1/4" NPT quick connector- the hose goes into AD12, which then needs a quick connect to connect to the compressor. Apparently there isn't much of a standard for quick connect, so I went to our local hardware store, they gave me 3 different types of 1/4" NPT quick connector, and told me to return whatever didn't work (and they said that if none of them would have worked I should get a set of coupler + plug kit to replace the coupler that is already part of the compressor).

California Air Tools 8010 Ultra Quiet & Oil-Free 1.0 hp Steel Tank Air Compressor, 8 gal, Silver - this is the compressor I got that was recommended to me by grex support. It is quiet, large tank, and has enough power to get everything out. 

Master Airbrush® Brand Universal Clamp-on Airbrush Holder- for putting the airbrush down without the paint spilling from the cup.

 

Hopefully this is helpful- took a little bit of work to figure out, but everything is working like a charm.

I do also recommend purchasing from https://jerrycarterairtool.com/ who are the nicest guys ever and have amazing customer support, and not chef rubber (who don't have all the pieces, and also have consistently terrible customer support).

 

Regarding the natural cocoa butters - I tried 2 types:

1. Pomegranate infused cocoa butter- it keeps clogging my airbrush, and the little that does come out is so dull you can barely see it on the chocolate.

2. The zen series (which I think they claim is also natural)- much better than the infused, but still not as bright as the artisan or jewel which is my favorite. 

 

 

 

Very close to what I ended up getting:

I got a set that came with the .7mm needle, hose, air regulator, and a 125ml cup (although with the amounts I do, I would have preferred the 50 ml cup) https://spraygunner.com/grex-tritium-tg-micro-spray-gun-set-with-0-7mm-nozzle/ , this compressor https://www.homedepot.com/p/California-Air-Tools-10-Gal-2-0-HP-Ultra-Quiet-and-Oil-Free-Electric-Air-Compressor-10020C/206644539 (in case I ever buy a spray gun, might not be quiet large enough, but will do), a moisture trap, and a set of natural cocoa butters from ChefRubber (not flavored - same as zen, but without the shimmer)

 

I'm going to start with a cardboard box for spraying, but hope to upgrade to the CakeSafe booth by Christmas (if I like spraying things)) - mostly for the sake of all the super expensive appliances in my kitchen and my cats))

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9 hours ago, lironp said:

oh, and my "spray booth" is a big cardboard box :) Because it is very easy to control the pressure with the GMAC regulator, I don't get much overspray so nothing outside of the box gets color on it (and I did just spray around 20 molds at once)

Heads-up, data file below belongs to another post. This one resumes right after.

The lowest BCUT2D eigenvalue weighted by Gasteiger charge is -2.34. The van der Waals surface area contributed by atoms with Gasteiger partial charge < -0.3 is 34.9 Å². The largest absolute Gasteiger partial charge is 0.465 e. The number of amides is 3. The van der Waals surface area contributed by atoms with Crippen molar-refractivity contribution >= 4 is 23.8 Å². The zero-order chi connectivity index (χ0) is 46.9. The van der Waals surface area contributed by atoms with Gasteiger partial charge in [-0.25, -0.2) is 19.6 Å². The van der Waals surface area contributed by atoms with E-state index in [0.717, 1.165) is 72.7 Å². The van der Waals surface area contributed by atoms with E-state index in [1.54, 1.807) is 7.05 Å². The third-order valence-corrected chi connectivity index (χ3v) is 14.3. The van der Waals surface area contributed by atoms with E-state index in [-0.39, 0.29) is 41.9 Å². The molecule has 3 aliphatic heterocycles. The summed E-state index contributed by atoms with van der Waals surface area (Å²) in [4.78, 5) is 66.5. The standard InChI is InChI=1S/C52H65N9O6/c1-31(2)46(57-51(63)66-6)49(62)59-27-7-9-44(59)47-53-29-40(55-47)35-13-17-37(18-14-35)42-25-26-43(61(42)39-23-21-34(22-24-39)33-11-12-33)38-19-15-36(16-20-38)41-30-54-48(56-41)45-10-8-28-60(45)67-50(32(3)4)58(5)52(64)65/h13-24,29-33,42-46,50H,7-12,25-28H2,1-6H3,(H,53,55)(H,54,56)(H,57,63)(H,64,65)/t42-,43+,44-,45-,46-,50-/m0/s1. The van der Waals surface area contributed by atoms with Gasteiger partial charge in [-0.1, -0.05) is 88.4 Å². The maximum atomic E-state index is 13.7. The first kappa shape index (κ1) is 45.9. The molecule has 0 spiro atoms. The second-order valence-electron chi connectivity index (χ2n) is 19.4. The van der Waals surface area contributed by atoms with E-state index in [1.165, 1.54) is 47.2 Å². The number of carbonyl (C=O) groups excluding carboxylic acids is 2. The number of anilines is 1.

At what psi do you have the compressor set?  And approximately how much do you lower the pressure with the GMAC (I know that is difficult to tell because there is no gauge)?  I lowered the pressure to 30 psi at the compressor control and had the GMAC completely open, and the spraying was incredibly slow, so I had to reset at 60 and lower it a small amount at the GMAC valve.  I was going to post previously that setting the pressure lower will result in less backspray but in slower spraying.  It all depends, I suppose, on your patience.  I use the term "backspray," by the way, for the cocoa butter that bounces off the spray booth/box and back to the person spraying.  It isn't really the same as "overspray," which usually refers (for most people, I think) to what lands on the molds outside the targeted cavities.  Some regulator valves have gauges that provide the psi numbers at the airbrush, but the ones I have seen or used add quite a bit of weight to the whole setup.

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On 9/22/2020 at 8:33 AM, Jim D. said:

At what psi do you have the compressor set?  And approximately how much do you lower the pressure with the GMAC (I know that is difficult to tell because there is no gauge)?  I lowered the pressure to 30 psi at the compressor control and had the GMAC completely open, and the spraying was incredibly slow, so I had to reset at 60 and lower it a small amount at the GMAC valve.  I was going to post previously that setting the pressure lower will result in less backspray but in slower spraying.  It all depends, I suppose, on your patience.  I use the term "backspray," by the way, for the cocoa butter that bounces off the spray booth/box and back to the person spraying.  It isn't really the same as "overspray," which usually refers (for most people, I think) to what lands on the molds outside the targeted cavities.  Some regulator valves have gauges that provide the psi numbers at the airbrush, but the ones I have seen or used add quite a bit of weight to the whole setup.

I haven't actually figured out how to set the psi in the compressor, so don't actually know- whatever it was set to when I bought it?
It seems pretty strong when I open the GMAC till the end- when I spray the GMAC is open just a little bit, and I can finish a mold very quickly

 

no backspray at all, I do have some overspray but also because I am not experienced yet with aiming the airbrush to the right place

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Chef Rubber cocoa butters-

 

After going back and forth with their support (hey, at least I got them to eventually respond which is a win), I am even more confused around the different lines they have- artisan, decor, jewel, natural, infused, zen.

 

Here is what I have gathered so far:

artisan- regular colors. natural- same type of colors made from natural ingredients (whatever that means)

jewel- artisan with added luster dust. zen- natural with added luster dust.